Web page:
News and Tribune

March 4, 2013

BEAM: Cutbacks and Chianti: The secret lives of the sequestered

Local columnist

— Let’s face the facts. Whenever the government makes cuts of any type, someone will be affected financially. Discontinued social programs would most likely result in jobs being lost and greater hardships on those serviced. Fewer infrastructure projects would mean less money for engineering firms and their workers. Reductions in spending always will have consequences. 

Take the sequestration that went into effect Friday. 

I hate the word sequestration. Partially because the term’s actual meaning — confiscation or seizure — really has little to do with how the government has decided to apply the word. Using across-the-board cuts to force the government to trim its ever-growing budget has no relation to seizures, unless you count the related stress some workers will suffer after they get a gander of their reduced paychecks. I’m assuming the term “screwjob” was already taken. 

Of course, the bigger reason I dislike the word sequestration is because this time around the policy affects my family. On Friday, my husband received a letter from his higher-ups that he would be forced to take a day of furlough every two weeks. 

While any additional time off without pay doesn’t feel good financially, the thought of having the hubby at home two extra days a month for a wee bit doesn’t sound too terrible either. Cue the chocolate strawberries and red wine, please. 

We’re lucky. I know other federal employees won’t have it so easy.

But, during these troubling economic times, many workers in the private sector have had their benefits reduced. I’m not going to complain about ours. We’ll make do with less. Of course, it means we won’t be able to spend as much. Unlike the government, we actually make our ends meet. 

Wait a second. Do you hear that faint drip? That’s the trickling down of my family’s income cuts heading to our local stores, charitable organizations and recreational programs. I like to think of it as trickle-down economics in reverse, or a new economic theory called not paying it forward. Either way, our cuts will float further down the fiscal pipeline to a store near you. 

Yeah, any cuts will have a consequence, as we have seen. Yet America still must do something about its spending problem. I don’t know about you, but I don’t think leaving this nation trillions upon trillions dollars in debt is exactly the best gift to give to the next generation, even if they do call themselves the uninventive name of Generation Y. 

So how do we fix this problem? If I thought this sequestration was the answer, our family would take our medicine and move on. But, guess what. It’s not. Many economists say that this reduction in spending will barely touch our budget crisis because it fails to address the government’s mandatory financial obligations. 

Yep. It’s the big three. Social Security, Medicaid and Medicare. Government spending on these programs constituted more than 60 percent of our 2012 federal budget.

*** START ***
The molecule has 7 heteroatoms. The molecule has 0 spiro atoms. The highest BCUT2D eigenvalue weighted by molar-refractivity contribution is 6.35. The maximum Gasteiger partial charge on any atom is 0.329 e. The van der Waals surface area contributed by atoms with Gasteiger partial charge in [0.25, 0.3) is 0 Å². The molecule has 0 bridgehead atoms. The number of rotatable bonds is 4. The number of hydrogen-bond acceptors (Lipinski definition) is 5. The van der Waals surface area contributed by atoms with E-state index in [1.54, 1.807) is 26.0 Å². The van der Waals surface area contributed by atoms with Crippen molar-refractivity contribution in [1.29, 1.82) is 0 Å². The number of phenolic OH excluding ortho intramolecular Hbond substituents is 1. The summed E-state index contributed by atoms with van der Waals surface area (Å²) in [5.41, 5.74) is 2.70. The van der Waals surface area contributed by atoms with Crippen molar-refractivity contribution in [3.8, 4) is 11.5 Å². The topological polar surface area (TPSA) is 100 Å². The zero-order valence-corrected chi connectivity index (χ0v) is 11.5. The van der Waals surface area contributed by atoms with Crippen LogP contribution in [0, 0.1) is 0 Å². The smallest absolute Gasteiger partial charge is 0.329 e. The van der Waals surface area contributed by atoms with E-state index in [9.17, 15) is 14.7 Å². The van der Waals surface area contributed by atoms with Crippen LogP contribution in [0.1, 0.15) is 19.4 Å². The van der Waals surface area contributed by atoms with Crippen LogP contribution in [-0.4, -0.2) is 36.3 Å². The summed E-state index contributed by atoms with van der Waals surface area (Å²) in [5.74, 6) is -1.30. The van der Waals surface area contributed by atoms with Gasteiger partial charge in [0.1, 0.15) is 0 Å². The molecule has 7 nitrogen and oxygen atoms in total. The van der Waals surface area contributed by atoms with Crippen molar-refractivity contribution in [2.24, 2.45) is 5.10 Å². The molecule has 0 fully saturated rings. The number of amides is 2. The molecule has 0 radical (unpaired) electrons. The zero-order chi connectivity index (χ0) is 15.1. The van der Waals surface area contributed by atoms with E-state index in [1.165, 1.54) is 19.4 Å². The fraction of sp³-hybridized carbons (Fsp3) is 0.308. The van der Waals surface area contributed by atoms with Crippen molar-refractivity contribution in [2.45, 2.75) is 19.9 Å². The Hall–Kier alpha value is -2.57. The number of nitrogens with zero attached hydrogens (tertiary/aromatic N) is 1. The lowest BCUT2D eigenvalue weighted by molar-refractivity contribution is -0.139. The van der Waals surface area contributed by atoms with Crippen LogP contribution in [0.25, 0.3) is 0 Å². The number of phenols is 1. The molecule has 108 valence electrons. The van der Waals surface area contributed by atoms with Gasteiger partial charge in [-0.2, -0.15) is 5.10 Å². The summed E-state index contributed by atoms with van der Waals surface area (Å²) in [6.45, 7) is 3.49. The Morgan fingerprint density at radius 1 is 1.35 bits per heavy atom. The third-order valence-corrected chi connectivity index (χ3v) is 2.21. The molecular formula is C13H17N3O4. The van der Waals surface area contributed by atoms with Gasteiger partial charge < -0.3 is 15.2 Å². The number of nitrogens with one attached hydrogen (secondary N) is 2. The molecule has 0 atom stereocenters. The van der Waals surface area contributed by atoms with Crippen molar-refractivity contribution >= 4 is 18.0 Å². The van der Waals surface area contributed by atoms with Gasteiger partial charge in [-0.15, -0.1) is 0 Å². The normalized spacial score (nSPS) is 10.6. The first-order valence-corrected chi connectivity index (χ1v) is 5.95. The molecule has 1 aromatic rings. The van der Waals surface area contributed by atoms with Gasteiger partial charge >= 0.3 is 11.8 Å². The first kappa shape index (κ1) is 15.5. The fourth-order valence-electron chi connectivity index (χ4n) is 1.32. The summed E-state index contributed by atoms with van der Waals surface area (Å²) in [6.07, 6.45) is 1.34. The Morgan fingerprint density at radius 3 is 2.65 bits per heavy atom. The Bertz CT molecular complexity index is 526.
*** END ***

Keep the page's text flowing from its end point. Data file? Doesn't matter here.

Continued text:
Until we find a way to deal with the skyrocketing cost of these programs, all the other hack-job cuts will remain useless. 

Now, to my mother and Aunt Lucille in particular, I’m not advocating any changes to your monthly Social Security benefits. You can call the lawyer and put me back in the will. What I am saying is that Congress needs to take a hard look at how to bring entitlement-program spending under control. It’s just not fiscally feasible to continue down this green brick road paved with someone else’s dollars. 

Change will be hard. People will be affected adversely. But a good member of Congress will know that, in order to survive, they must make the right decisions, not shift the authority to an automatic mechanism when they fail to agree. 

Do these servants of the people still exist? Our elected officials, it seems, find it difficult to vote for legislation that will make some of their constituents less than happy. They like their jobs in D.C., and know an unhappy voter is a surefire way to the unemployment line. 

Oh wait, their pension plans are actually pretty darn good. Maybe they’ll be in the Ruth’s Chris early seating line instead. 

Anyway, fear of losing an election often drives many to vote based on popularity rather than productivity. The needs of the nation are forsaken for the needs of an elected official who really likes that view of the Washington Monument. With the congressional approval rating hovering around 15 percent, maybe they should stop schlepping about the fine Beltway dinner parties and start trying something different. 

Another kink in the old democratic machine that has also been surfacing recently is the lack of bipartisanship. No one wants to compromise. And, better yet, each political party wants to blame the other for a wide range of failures. 

The president wags his finger at the House Republicans. The House Republicans banter back at the president. Endless accusations clog the gears of our government. Nothing of substance gets accomplished except some mighty confrontational, albeit rather humorous, sound bites on “The Daily Show.”

For the love of all that is sacred, would you please stop the blame game. There’s enough culpability to go around. In all actuality, it’s everyone’s fault. Republicans. Democrats. Heck, I’ll even throw in those wacky independents. Take responsibility, work together and actually figure something out. 

So turn down the lights and throw on the old Barry Manilow vinyl. Maybe chocolate strawberries and a nice Chianti will relax Congress into a more cooperative mood. If not, try to remember the effect our financial troubles will have on future generations. Surely all the alcohol in the world can’t help our elected officials forget about that. 

— Amanda Beam is a Floyd County resident and Jeffersonville native. Contact her by email at